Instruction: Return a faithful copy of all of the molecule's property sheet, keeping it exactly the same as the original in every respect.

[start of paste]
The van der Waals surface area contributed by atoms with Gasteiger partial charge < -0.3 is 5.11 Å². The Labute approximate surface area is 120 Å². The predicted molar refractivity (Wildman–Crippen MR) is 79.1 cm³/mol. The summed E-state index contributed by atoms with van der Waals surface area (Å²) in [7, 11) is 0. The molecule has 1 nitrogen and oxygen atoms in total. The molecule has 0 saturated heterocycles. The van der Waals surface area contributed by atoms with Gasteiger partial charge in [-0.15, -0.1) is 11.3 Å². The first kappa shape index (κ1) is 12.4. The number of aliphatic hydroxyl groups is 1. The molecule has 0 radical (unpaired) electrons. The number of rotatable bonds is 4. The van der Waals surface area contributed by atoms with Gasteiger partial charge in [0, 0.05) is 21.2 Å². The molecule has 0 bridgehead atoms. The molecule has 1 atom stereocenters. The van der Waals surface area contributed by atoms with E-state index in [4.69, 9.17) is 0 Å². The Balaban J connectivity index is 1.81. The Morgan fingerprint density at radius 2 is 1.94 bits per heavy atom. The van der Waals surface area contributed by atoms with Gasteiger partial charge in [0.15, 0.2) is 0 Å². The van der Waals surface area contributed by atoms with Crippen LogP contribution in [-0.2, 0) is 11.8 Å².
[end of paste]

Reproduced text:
The van der Waals surface area contributed by atoms with Gasteiger partial charge < -0.3 is 5.11 Å². The Labute approximate surface area is 120 Å². The predicted molar refractivity (Wildman–Crippen MR) is 79.1 cm³/mol. The summed E-state index contributed by atoms with van der Waals surface area (Å²) in [7, 11) is 0. The molecule has 1 nitrogen and oxygen atoms in total. The molecule has 0 saturated heterocycles. The van der Waals surface area contributed by atoms with Gasteiger partial charge in [-0.15, -0.1) is 11.3 Å². The first kappa shape index (κ1) is 12.4. The number of aliphatic hydroxyl groups is 1. The molecule has 0 radical (unpaired) electrons. The number of rotatable bonds is 4. The van der Waals surface area contributed by atoms with Gasteiger partial charge in [0, 0.05) is 21.2 Å². The molecule has 0 bridgehead atoms. The molecule has 1 atom stereocenters. The van der Waals surface area contributed by atoms with E-state index in [4.69, 9.17) is 0 Å². The Balaban J connectivity index is 1.81. The Morgan fingerprint density at radius 2 is 1.94 bits per heavy atom. The van der Waals surface area contributed by atoms with Gasteiger partial charge in [0.15, 0.2) is 0 Å². The van der Waals surface area contributed by atoms with Crippen LogP contribution in [-0.2, 0) is 11.8 Å².